Do some of the work yourself

If you are trying to keep your legal costs down, don’t be shy to ask ‘Is that something I could do myself?’ or ‘Will it save time if I do a first draft?’ when your lawyer tells you that a particular piece of work needs doing. You will certainly save quite a lot of your adviser’s time if you write a good first draft of your witness statement.

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Legal costs insurance

If you lose your job or get into a dispute with your employer, checking the small print of your household or car insurance may not be among the first things you think of doing. It probably should be, because you may well have insurance that would cover the cost of legal advice, but you could lose the benefit if you don’t get in touch with your insurer promptly.

The Employment Lawyers Association and the authors have kindly given us permission to reproduce this useful article on legal costs insurance by Camilla Palmer and Joanna Wade, published in the ELA Briefing (June 2008).

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Costs threats

Respondents’ lawyers often say that they will apply for costs in the employment tribunal if the claim is not withdrawn or settled. Sometimes they say that they will apply for ‘up to £10,000,’ and sometimes they threaten even larger sums. If you are not a lawyer and don’t have access to specialist advice, it can be hard to know how seriously to take these threats.

The first thing to note is that the usual rule in the employment tribunals is that each side pays its own costs, win or lose. You don’t have to pay the other side’s costs just because you have lost the case. In general, the employment tribunal only awards costs if the conduct of one side has been “vexatious, abusive, disruptive or otherwise unreasonable” or if the claim was “misconceived.”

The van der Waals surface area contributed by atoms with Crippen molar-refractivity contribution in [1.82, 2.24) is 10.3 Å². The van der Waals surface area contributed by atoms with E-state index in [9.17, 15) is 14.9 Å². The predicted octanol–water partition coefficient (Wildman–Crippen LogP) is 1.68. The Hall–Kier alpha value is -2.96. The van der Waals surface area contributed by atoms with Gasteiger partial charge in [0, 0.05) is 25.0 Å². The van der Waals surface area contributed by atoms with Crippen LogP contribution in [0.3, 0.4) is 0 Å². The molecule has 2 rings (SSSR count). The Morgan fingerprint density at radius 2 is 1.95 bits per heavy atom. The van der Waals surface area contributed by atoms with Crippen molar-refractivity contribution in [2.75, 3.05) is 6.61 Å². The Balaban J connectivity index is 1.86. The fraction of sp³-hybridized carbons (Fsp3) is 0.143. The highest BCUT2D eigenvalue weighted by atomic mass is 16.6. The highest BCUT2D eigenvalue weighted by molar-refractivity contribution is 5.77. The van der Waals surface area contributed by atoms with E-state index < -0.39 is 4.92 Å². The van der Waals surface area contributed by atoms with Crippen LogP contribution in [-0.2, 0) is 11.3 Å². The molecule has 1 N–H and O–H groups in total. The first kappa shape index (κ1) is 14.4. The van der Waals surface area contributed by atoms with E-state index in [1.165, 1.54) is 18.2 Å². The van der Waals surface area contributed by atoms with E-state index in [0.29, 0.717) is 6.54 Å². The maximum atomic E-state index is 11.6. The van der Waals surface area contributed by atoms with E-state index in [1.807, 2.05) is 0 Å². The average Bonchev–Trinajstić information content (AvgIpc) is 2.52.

The “vexatious, abusive, disruptive or otherwise unreasonable” part of this is relatively straightforward. It basically means that you have to fight the case in a reasonably civilised and co-operative manner. If you try to ambush the respondent with new factual allegations or documents they haven’t seen before at the last minute, or send them pages and pages of detailed questions on irrelevant matters, or repeatedly fail to comply with the procedural timetable set by the tribunal, or fail to turn up to the hearing without a good excuse, or telephone their witnesses and shout at them (and so on), then you may well face a costs application on this basis.

“Misconceived” is much trickier. Your claim is misconceived if it has ‘no reasonable prospect of success.’ Some claims are so weak that anyone ought to be able to tell at a hundred paces that they are hopeless. If you are an airline pilot who arrived for work drunk, and you were dismissed after a disciplinary hearing and an appeal, at both of which you were represented by your trade union, then your unfair dismissal claim is hopeless, and you shouldn’t need a lawyer to tell you so.